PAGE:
The Element Encyclopedia of Witchcraft: The Complete A-Z for the Entire Magical World - Judika Illes 2005
(Aconite napellus, Aconite vulparia)
Also known as aconite, blue rocket, friar’s cap, monkshood and Venus’ chariot, wolfsbane is among the deadliest of plants and very closely identified with witchcraft. It is indigenous to Eastern Europe, but was eventually grown in ancient Greece, from whence it spread to Italy and is now found as far afield as the British Isles.
Its active alkaloid is aconitum, a very potent poison. One fifth of a grain of aconitum is sufficient to produce a fatal dose. Controversy exists about whether it produces a psychotropic effect. It’s impossible to determine for sure because at present, with existing knowledge, wolfsbane is basically impossible to use. Whether it was ever genuinely used or whether those formulas calling for it are just full of bravado is equally impossible to tell. Many spells suggest brewing it, although just because a spell is “traditional” doesn’t mean anyone actually ever cast it (or at least not successfully!).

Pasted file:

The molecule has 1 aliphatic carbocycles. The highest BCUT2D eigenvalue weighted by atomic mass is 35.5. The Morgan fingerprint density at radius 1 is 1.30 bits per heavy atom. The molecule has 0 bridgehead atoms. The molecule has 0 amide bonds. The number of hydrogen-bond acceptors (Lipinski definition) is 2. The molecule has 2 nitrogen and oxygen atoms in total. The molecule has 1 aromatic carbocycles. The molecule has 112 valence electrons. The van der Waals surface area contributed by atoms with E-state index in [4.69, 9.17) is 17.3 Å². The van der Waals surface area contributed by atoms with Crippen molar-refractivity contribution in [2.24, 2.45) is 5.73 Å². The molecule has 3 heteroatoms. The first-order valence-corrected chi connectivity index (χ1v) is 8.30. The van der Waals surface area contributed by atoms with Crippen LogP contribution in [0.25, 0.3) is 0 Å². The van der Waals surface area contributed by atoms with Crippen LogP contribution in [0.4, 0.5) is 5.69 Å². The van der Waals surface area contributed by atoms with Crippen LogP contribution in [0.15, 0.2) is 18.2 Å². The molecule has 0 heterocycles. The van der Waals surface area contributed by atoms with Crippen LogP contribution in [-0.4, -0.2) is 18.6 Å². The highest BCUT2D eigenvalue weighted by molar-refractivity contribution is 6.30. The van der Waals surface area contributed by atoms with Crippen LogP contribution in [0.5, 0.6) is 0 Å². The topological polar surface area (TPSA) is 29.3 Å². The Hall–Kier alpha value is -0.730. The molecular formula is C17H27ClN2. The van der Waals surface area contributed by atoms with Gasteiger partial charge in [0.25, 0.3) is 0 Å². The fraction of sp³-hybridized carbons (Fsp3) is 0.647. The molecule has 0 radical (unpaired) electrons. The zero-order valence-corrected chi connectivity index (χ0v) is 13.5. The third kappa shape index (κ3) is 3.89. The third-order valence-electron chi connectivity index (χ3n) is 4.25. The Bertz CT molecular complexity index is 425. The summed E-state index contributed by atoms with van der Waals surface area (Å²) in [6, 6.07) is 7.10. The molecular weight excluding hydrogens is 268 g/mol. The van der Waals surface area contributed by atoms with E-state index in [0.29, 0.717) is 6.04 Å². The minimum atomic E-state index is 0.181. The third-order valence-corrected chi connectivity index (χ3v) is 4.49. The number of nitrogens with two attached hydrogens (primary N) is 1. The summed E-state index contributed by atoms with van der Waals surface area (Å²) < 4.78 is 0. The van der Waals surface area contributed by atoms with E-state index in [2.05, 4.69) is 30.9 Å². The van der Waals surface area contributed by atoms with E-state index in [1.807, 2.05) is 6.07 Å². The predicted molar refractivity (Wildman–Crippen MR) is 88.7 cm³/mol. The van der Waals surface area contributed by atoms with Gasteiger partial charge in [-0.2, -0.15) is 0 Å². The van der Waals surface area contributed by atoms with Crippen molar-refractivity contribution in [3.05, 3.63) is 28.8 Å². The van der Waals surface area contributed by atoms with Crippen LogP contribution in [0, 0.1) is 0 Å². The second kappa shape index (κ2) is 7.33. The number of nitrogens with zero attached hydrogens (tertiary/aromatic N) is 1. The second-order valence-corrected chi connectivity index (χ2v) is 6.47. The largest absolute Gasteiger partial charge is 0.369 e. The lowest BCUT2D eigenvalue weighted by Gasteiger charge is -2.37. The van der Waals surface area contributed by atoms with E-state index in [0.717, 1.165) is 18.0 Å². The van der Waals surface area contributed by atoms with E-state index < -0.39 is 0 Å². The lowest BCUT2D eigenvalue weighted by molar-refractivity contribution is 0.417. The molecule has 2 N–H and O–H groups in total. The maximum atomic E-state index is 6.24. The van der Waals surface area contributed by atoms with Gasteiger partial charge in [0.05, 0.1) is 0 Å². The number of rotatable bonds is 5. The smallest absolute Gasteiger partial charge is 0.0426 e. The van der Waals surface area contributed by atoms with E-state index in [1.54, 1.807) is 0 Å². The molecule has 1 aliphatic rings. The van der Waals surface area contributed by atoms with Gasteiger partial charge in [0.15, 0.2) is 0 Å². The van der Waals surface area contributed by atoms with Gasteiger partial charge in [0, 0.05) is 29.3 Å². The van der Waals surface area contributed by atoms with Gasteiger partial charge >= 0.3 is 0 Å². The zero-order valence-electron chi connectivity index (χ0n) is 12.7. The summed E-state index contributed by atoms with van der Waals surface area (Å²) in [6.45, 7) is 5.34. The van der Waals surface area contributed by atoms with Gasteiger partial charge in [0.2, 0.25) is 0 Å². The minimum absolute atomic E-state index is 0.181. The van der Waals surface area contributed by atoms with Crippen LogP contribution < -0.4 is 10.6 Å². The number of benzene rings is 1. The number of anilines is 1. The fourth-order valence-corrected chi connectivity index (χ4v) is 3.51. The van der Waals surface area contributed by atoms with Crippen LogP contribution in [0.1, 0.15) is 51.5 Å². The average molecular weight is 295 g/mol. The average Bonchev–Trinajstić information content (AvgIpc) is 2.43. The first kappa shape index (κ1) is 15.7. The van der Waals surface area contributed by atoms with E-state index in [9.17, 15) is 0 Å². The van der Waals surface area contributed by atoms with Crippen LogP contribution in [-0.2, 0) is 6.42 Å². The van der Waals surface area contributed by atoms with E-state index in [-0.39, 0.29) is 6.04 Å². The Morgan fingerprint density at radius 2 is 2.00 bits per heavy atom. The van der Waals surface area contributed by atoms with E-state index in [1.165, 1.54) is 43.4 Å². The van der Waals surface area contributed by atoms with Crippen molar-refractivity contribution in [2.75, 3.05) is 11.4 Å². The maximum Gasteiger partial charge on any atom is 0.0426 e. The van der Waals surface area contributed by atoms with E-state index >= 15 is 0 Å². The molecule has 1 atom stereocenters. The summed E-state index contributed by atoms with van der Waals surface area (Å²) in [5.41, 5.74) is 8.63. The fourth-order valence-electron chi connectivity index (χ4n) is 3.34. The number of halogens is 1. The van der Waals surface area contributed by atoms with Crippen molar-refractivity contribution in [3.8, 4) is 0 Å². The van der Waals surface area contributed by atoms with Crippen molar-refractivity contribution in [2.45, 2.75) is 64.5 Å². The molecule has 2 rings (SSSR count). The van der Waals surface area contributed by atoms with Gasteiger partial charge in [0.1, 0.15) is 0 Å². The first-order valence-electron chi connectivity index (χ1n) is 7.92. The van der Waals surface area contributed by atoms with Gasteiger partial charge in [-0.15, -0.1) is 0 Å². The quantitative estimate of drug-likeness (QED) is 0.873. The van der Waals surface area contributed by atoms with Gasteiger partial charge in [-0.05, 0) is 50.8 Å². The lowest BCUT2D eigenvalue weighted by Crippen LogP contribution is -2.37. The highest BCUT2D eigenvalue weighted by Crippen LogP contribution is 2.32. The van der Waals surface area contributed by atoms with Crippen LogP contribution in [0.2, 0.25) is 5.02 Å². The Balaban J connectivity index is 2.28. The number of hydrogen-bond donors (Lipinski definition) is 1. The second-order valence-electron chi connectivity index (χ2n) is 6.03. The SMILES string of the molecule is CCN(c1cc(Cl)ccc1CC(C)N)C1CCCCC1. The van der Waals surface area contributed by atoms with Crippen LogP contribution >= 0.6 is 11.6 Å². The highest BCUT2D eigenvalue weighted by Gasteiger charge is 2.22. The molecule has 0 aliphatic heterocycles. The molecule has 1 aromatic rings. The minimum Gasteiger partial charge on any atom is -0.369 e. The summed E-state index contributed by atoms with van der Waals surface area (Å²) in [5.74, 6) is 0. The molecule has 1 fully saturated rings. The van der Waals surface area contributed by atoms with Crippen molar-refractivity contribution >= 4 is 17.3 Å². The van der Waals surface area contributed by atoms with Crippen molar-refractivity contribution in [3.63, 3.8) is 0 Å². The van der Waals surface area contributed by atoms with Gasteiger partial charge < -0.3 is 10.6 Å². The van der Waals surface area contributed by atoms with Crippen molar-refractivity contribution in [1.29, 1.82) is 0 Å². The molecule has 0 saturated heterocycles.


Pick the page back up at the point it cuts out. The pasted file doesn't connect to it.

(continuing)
Wolfsbane is so poisonous that even handling the plant causes skin irritation and is potentially dangerous.
Wolfsbane is so poisonous that having ritually bathed the plant, it’s no longer safe to even put your hands in the water, let alone ingest it.
That said, few plants are as identified with witchcraft as wolfsbane.
Its natural habitat is mountains, however it can be cultivated and it will wander. It blooms in the summer. Wolfsbane is a very beautiful plant with lush flowers and is thus a favorite of traditional poison gardens. It was used to represent the dangerously alluring witch, the femme fatale, whose beauty masked her innately poisonous nature.
Every part of the plant is deadly, most especially the root. The name wolfsbane derives from attempts at wolf eradication. Gaulish Celts and Chinese used it as arrow poison, and the ancients concurred that aconite was the deadliest of their known poisons.
Wolfsbane is sacred to Hecate. Its origin is sometimes attributed to Cerberus, the threeheaded guard dog of Hades, who may or may not be Hecate the dog goddess in disguise. Wolfsbane allegedly sprang up where Cerberus’ drool touched Earth.